At this point, the United Fresh Produce Association is working to identify if the challenges getting adequate transportation are mostly due to ELD, or other factors are involved. “ELD might be the tipping point, but there may be other factors at play,” says Guenther. “Given that we have perishable commodities, the question becomes how government can work with the industry to look at potential exemptions or solutions for the challenges we’re facing.”

TIPA has sent a letter to the Department of Transportation seeking an exemption for produce carriers to help alleviate the drain on the supply pool and ensure trucking options remain viable. “In the meantime, produce operations need to confirm carrier partners are compliant with the ELD mandate,” says Galeazzi. “They should ensure warehouses load and unload trucks quickly and that local trucks understand the existing ag exemptions.”

Yet, Guenther cautions an exemption alone won’t resolve the entire issue. “The trucking industry doesn’t have many trucks hauling produce exclusively,” he says. “So if trucks are hauling or backhauling something else, they’d have to comply with ELD anyway. An exemption would be great, but we don’t want to have a false sense of security that an exemption for agriculture would solve all the problems.”

In the long term, FPAA’s Moore advocates industry and government should address trucking shortages and fully analyze how loading times impact available driving times. “It will also be interesting to see how driverless trucks, a long way down the road from being implemented, will be used to address transportation needs,” she says.

The Farm Bill Vortex

The prevailing legislative winds have set aloft renewal of the Farm Bill in 2018, with the current Farm Bill set to expire on Sept. 30, 2018. “Most people don’t realize the Farm Bill has become the single most influential funding mechanism for much in the produce industry,” says United Fresh Produce Association’s Guenther. “There is around $600 million per year going into the industry because of the Farm Bill.”

According to PMA’s Means, the bill provides funding to numerous programs supporting exports, conservation, state block grants meeting local needs and research, such as the Specialty Crop Research Initiative (SCRI). Texas relies on support from the Farm Bill to help citrus growers combat HLB or citrus greening. “We also rely on crop insurance, as extreme weather factors are a very real concern for our region,” says Galeazzi.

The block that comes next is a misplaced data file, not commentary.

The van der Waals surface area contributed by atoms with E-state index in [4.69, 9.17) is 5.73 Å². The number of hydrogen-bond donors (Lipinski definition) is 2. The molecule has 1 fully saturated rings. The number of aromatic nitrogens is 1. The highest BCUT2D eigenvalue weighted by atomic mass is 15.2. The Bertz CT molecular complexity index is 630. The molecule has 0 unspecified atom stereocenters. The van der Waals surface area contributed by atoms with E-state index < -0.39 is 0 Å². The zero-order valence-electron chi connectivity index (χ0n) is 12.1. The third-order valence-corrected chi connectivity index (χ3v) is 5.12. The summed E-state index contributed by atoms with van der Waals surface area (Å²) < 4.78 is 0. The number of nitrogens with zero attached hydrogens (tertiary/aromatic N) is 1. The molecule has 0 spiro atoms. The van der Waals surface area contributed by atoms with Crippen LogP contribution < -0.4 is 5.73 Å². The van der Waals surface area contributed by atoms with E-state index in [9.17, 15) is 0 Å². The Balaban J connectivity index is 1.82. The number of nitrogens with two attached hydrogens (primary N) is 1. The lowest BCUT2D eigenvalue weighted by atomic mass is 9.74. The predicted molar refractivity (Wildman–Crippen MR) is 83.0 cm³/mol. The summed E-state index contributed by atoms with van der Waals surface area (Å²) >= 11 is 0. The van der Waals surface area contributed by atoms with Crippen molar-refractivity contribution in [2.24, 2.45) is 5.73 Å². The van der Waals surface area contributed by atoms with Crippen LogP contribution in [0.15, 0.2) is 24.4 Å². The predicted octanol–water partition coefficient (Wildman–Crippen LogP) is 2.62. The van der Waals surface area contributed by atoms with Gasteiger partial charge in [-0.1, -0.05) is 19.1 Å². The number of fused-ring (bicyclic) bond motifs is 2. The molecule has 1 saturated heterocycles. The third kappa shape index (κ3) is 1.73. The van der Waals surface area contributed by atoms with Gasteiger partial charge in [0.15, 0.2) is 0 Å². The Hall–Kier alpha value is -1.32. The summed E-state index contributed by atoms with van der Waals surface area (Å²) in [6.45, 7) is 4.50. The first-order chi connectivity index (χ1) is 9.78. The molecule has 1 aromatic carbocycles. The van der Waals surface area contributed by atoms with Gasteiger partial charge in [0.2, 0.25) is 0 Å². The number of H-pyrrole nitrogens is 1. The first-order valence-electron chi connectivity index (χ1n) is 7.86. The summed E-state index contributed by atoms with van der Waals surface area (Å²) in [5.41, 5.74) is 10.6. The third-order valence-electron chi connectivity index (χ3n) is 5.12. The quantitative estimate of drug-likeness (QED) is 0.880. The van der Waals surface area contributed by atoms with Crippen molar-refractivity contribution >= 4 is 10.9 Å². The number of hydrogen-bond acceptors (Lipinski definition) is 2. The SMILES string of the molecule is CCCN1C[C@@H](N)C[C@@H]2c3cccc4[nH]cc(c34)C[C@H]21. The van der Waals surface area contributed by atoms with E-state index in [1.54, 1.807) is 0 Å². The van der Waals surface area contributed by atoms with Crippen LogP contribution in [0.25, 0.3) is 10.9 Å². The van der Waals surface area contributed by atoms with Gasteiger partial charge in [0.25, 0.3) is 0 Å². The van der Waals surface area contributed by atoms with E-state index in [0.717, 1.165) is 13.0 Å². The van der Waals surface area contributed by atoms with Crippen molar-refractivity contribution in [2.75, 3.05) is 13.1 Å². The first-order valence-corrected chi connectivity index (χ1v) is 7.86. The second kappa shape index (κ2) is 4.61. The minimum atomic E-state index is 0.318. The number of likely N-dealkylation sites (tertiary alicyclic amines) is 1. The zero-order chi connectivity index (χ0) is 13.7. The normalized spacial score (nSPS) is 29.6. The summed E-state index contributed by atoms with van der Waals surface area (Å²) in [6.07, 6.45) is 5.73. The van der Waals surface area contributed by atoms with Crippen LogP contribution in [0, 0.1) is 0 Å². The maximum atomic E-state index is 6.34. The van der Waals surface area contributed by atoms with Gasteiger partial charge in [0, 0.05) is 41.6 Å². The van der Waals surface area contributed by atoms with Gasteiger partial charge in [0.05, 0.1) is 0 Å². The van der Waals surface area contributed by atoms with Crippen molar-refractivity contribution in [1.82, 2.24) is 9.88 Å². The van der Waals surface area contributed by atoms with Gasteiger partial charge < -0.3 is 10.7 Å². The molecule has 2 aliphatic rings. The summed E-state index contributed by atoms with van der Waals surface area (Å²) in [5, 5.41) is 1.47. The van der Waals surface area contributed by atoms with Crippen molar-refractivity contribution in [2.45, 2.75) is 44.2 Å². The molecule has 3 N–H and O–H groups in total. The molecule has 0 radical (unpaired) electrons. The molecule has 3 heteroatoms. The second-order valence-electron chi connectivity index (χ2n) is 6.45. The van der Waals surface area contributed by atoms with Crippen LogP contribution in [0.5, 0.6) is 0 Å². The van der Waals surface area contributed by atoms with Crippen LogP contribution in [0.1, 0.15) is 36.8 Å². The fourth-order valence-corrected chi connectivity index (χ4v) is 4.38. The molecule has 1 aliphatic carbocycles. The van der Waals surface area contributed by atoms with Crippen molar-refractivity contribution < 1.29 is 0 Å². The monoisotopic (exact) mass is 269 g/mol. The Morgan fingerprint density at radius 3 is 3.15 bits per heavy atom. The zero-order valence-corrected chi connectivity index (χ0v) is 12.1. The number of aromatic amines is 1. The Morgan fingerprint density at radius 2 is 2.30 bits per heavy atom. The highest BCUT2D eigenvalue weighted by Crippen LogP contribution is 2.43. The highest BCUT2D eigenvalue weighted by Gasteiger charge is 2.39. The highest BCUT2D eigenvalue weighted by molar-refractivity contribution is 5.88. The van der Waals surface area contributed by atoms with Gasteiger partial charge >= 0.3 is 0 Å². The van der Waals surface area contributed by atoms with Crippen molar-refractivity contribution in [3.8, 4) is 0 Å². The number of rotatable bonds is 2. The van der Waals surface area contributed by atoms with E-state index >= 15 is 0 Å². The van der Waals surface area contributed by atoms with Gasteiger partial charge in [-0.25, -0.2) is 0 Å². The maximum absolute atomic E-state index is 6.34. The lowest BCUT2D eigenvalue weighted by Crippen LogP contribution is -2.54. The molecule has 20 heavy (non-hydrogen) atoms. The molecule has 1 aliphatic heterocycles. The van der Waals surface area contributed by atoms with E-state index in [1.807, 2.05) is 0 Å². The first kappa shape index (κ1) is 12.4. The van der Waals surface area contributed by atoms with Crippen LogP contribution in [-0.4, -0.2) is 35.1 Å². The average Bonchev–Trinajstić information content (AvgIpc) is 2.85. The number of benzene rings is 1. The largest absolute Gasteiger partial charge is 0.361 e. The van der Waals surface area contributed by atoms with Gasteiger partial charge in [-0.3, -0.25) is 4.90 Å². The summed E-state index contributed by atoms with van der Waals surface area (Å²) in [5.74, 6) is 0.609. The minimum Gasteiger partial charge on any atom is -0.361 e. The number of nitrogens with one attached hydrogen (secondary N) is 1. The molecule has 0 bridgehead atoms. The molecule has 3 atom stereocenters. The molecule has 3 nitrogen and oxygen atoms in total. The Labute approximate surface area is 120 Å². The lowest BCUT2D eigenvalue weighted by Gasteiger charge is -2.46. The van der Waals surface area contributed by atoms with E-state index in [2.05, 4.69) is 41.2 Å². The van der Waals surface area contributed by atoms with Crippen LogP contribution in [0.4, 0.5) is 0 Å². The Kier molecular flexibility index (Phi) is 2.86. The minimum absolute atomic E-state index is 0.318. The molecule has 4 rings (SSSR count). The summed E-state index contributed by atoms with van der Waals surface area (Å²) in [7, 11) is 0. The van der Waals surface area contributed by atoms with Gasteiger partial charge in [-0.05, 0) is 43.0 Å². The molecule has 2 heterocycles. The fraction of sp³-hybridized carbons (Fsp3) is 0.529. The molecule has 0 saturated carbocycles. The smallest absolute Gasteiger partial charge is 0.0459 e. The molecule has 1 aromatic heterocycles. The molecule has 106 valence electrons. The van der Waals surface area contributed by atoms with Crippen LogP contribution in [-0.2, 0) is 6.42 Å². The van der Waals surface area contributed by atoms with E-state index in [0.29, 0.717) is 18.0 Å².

The Farm Bill also dictates how much the federal government spends on farm and nutrition programs. “Nutrition programs, including the SNAP program, comprise the largest portion of the bill,” says Lochridge.

Means reports the industry is working within a broad-based coalition, the Specialty Crop Farm Bill Alliance (SCFBA), to advocate for industry priorities. Formed in 2006, the Alliance now comprises more than 140 organizations representing growers of fruits, vegetables, dried fruit, tree nuts, nursery plants and other products. The Alliance already has begun outreach to Congress to communicate policy recommendations for the 2018 Farm Bill. “Our goal is to preserve the programs that have proven to be of great value to the specialty crop industry,” says Lochridge.

SCFBA priorities include maintaining or increasing funding for research programs such as the Specialty Crop Research Initiative and Specialty Crop Block Grant program, according to Powers. “Priorities also include maintaining or enhancing the U.S. Animal and Plant Health Inspection Service’s ability to protect U.S. growers from pests and diseases through programs such as the Clean Plant Network,” he says. “The NHC is also working through the Coalition to Promote U.S. Agricultural Exports to increase funding for the Market Access Program which helps growers leverage industry dollars to expand overseas markets.”

Yet, this upcoming Farm Bill faces a significant challenge in maintaining funding, according to Galeazzi. “The current administration is pushing to reduce spending, and our industry is faced with more problems now than 10 years ago,” he says. “Our industry members need to continue to tell their stories and share the importance and relevance of the Farm Bill with elected officials to minimize the impacts of such cuts.”